18052022-LSTC-01.qxd 5/17/2022 11:04 PM Page 1 c m y b TRIBUNE CELEBRATIONS FOR SONAL In order to meet unrealistic standards of beauty, celebs' tryst with cosmetic procedures lead to tragic consequences as with actor Chethana Raj Chethana Raj Genetic code Life Sonal Chauhan celebrated her birthday on May 16 in Goa. However, that’s not the only thing the starlet celebrated. Sonal’s debut film Jannat completed 13 years as well and that’s surely another reason to party. Ayushmann Khurrana feels he shares the same DNA as his mentordirector Anubhav Sinha when it comes to cinema. CHANDIGARH | WEDNESDAY | 18 MAY 2022 ‘World recognising India’ Deepika Padukone on being chosen for Cannes jury Aarthi Agarwal Vivek Shauq Fatal encounter Mona I N the world where filters and facelifts are considered rather normal, 21year-old Kannada TV actor Chethana Raj lost her life reportedly during a fat loss surgery. Seen in popular Kannada serials Geetha, Doresaani, Nildana, Olavina and a film, Havayaami ,Chetana, the actress underwent the surgery without her parents’ consent in Bengaluru on Monday. Chethana isn't the only one when a cosmetic surgery went horribly wrong. Many celebs have suffered health complications after plastic surgery. Liposuction has reportedly resulted in the death of Punjabi actor Vivek Shauq in 2011 and Telugu actor Aarthi Agarwal in 2015. Shauq underwent a surgery in Thane and died of cardiac arrest. Aarthi died of cardiac arrest in a hospital in the US. Among many issues that the world has faced postpandemic, Zoom dysmorphia - unhappiness or dissatisfaction about their looks by looking at themselves on camera all day long-is leading many to go under the knife. Many prominent celebs have suffered after going for plastic surgeries - Anushka Sharma's lip enhancement, Koena Mitra's nose job and Vaani Kapoor's lips and cheeks sculpting. We all know how Michael Jackson's desire for fairer skin and eternal youth ended. Anushka Sharma Kim Kardashian THE CRUSHING PRESSURE Be it celebs or common people, the pressure to look good is tremendous. Actor Nikita Rawal feels lucky to be blessed with natural good looks, but doesn't deny the constant pressure. "One can never be sure what the end of result of the surgery will be, which is why I haven't explored it ever." Surgeries apart, crash diet, insane exercise regimen are as much a risk, she points out. "We have seen Sidharth Shukla. He was such a health freak, but we lost him untimely. Many actors are on restrictive diets and steroids which is as risky as cosmetic surgeries." Actor Shama Sikander wouldn't confirm whether she has undergone the knife yet again (earlier she has Ayesha Takia Vaani Kapoor maintained to have cosmetic procedures but not surgery) but she admits the pressure to look a certain way is real. "You got to realise that it starts with you. I too have done crash dieting but now I put my physical-mental health over anything else. Whether to succumb to any pressure depends on you!" Actor Pravin Dabbas wouldn't get one but wouldn't judge anyone either for going under the knife. "Unfortunately people seem to be taking all types of pills, steroids and PEDs to look good. There have been a number of people in the fitness world who have lost their lives recently." "Post-pandemic, the demand for facial cosmetic surgery has gone up," says Dr VD Singh, chief consultant, Tricity Institute of Plastic Michael Jackson LIPOSUCTION: Spot fat reduction – slightly invasive procedure; can risk pulmonary embolism, specially in patients who have recently recovered from Covid BARIATRIC SURGERY: Stomach size is reduced; needs restrictive diet, can lead to gastrointestinal complications Laser liposysis/cryogenic lipolysis – Noninvasive fat loss; muscle to go weak. HAIR TRANSPLANT: No life-threatening risk involved, but skin sensitivity and other factors need to be kept in mind EYES: Blepharoplasty – removal of excess fat, skin; fillers botox; procedure gone wrong can lead to loss of vision. NOSE JOB: Non-surgical fillers/rhinoplasty – only about 25-30 per cent correction, can lead to disfiguration, skin necrosis. LIP AUGMENTATION FOR FULLER LIPS: can lead to disfiguration. BREAST AUGMENTATION: Silicon implant/ breast lift surgery, can lead to sensitivity. Surgery at Landmark Hospital. Every surgery has a calculated risk. He points out, "Liposuction is meant for spot fat reduction and not for weight loss; however the two are interchangeable today." For his patients, he is thorough with what could be done, and what should be done. "Sometimes, we need to inform the patients the difference between what is desirable by them and what is attainable by surgery. We ensure proper counselling along with consent of an attendant before undertaking any procedures." One major risk of excessive liposuction can be pulmonary embolism. "While liposuction should be limited to one or two sites and maximum eight per cent of total body weight (5-7 litres of fat) can be taken out safely. In excessive liposuction fat cells can be dislodged and enter the blood stream and cause pulmonary embolism. This can be life threatening." "Post-Covid, due to changed lifestyle, there is weight gain, and the waistto-hip ratio has gone for a toss. Working online for long hours has lead to under-eye puffiness, bags and such issues. Men as well as women are looking for rapid results and in the hands of inexperienced doctors this could lead to issues," says Dr Vikas Sharma, dermatologist & dermatolaser surgeon, National Skin Hospital. He lists down common procedures and risks associated in inexperienced and unqualified hands. Rise of Qandeel Promise fulfilled Filmmaker Alankrita Shrivastava is all set to helm a movie about Pakistani social media star Qandeel Baloch, who was murdered in Pakistan in 2016 at the age of 26. Shrivastava and co-producers Vikas Sharma and Sunny Khanna have acquired the rights to The Sensational Life and Death of Qandeel Baloch by Sanam Maher, a book published by Aleph. Shrivastava says, “When Qandeel Baloch was murdered in Pakistan in 2016, I was shaken up. It was a heinous honour killing. I couldn’t stop thinking about her. I started watching Qandeel’s videos repeatedly, and I was fascinated... She was so charming and full of life. “A poor girl from a small village, who worked her way up to being provocatively famous. She was just 26 when she was killed. And ironically, it’s only after her death that she has been reclaimed as a feminist.” For producers Vikas Sharma and Sunny Khanna, backing this story is an opportunity to tell a unique story on female agency and systemic gender violence. Sharma says, “Qandeel’s story needs to be told by a sensitive filmmaker who is passionate about women’s stories. Alankrita is just the filmmaker for it. And not just because she is an award-winning feminist filmmaker, but because she has so much empathy for her characters. She tells their stories with candour and warmth.” Sunny added, “Qandeel Baloch’s story is important and relevant.” —IANS Popular singer and rapper Honey Singh is all set to appear on The Kapil Sharma Show to promote his new music video Designer along with Divya Khosla Kumar and Guru Randhawa. During a conversation, Honey Singh shared how he came to remake the song Dheere Dheere Se into the popular version that was picturised on Hrithik Roshan and Sonam Kapoor. Alankrita Shrivastava to helm a film on Pakistani social media star Qandeel Baloch Vijay loves Darjeeling Vijay Varma is currently shooting in Darjeeling for his upcoming project with Sujoy Ghosh, starring Kareena Kapoor and Jaideep Ahlawat. While speaking about his wonderful shooting experience in the hill station Vijay said, “Darjeeling is such a beautiful place, with an oldworld charm. It’s a peaceful getaway. Kareena, Jaideep and I are having a blast shooting here, and honestly we are just lucky to be escaping the heat wave and enjoying the pleasant weather of this city and of course, their momos.” c m y b He said, “I had promised Bhushan bhaiyaa (Bhushan Kumar) that I would remake his father Gulshanji’s favourite song Dheere Dheere Se. Bhushan bhaiyaa told my mother, ‘Please ask him to remake this song.’ Today, when I sing the song, people are happy, but I remember how I wrote the song. The last words of this song were composed by my mother,” he added.—IANS Being a member of the Cannes Film Festival jury is a personal triumph but also a victory for the South Asian community and a recognition for India and its values, says Deepika Padukone, the first Indian since Vidya Balan in 2013 to be chosen for the honour. Padukone, part of the eight-member Cannes Com- petition jury at the festival that runs from May 17 to 28, is also hoping the discussion in the media this time will be more about the celebration of Indian talent and cinema and less on fashion. “I hope we realise that there is so much more… Of course, fashion is fun, it should be fun. And it’s also a very per- sonal thing. But I hope that Indian media has learned from that last experience and realises that we have the power to actually change that narrative and talk about what a big moment this is for India,” Padukone said in an online interview. “I think what we should be talking about is the celebration of India.” — PTI Deepika Padukone (fouth from left) along with jury members at Cannes Film Festival. PHOTO: REUTERS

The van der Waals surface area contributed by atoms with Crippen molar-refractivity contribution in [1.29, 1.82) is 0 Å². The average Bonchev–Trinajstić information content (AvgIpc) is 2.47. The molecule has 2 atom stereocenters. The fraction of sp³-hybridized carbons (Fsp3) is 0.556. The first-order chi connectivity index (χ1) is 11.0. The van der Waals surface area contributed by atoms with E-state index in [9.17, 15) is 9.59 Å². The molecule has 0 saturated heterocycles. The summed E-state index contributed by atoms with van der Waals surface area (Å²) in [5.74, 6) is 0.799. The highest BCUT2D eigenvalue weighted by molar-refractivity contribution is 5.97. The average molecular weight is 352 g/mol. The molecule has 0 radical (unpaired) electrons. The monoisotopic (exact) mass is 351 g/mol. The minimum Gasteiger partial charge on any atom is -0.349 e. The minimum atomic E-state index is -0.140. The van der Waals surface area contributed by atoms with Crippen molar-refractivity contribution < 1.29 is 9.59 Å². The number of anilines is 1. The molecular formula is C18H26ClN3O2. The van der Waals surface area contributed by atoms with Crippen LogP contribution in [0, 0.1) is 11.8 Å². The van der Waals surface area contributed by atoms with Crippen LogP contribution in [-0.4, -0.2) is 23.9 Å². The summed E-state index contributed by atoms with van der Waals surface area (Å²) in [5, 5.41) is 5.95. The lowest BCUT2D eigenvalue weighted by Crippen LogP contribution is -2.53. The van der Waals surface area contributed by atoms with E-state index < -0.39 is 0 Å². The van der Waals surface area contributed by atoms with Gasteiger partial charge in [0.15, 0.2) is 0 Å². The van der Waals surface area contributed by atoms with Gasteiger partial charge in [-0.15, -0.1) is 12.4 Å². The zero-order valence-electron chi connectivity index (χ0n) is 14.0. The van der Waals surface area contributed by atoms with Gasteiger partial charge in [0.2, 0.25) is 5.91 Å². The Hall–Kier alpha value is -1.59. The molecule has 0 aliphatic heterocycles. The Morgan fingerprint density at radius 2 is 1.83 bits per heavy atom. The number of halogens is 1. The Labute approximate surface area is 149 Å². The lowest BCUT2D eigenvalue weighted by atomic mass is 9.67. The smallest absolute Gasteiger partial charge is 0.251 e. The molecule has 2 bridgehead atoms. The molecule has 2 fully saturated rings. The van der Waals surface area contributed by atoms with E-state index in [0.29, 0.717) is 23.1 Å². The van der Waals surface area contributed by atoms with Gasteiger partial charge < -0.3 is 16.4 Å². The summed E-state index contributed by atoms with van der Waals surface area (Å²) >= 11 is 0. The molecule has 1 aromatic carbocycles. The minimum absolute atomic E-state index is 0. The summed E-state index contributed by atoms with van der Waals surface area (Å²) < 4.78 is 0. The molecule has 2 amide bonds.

The Tribune, now published from Chandigarh, started publication on February 2, 1881, in Lahore (now in Pakistan). It was started by Sardar Dyal Singh Majithia, a public-spirited philanthropist, and is run by a trust comprising four eminent persons as trustees.
The Tribune, the largest selling daily in North India, publishes news and views without any bias or prejudice of any kind. Restraint and moderation, rather than agitational language and partisanship, are the hallmarks of the paper. It is an independent newspaper in the real sense of the term.
The English edition apart, the 133-year-old Tribune has two sister publications, Punjabi Tribune (in Punjabi) and Dainik Tribune (in Hindi).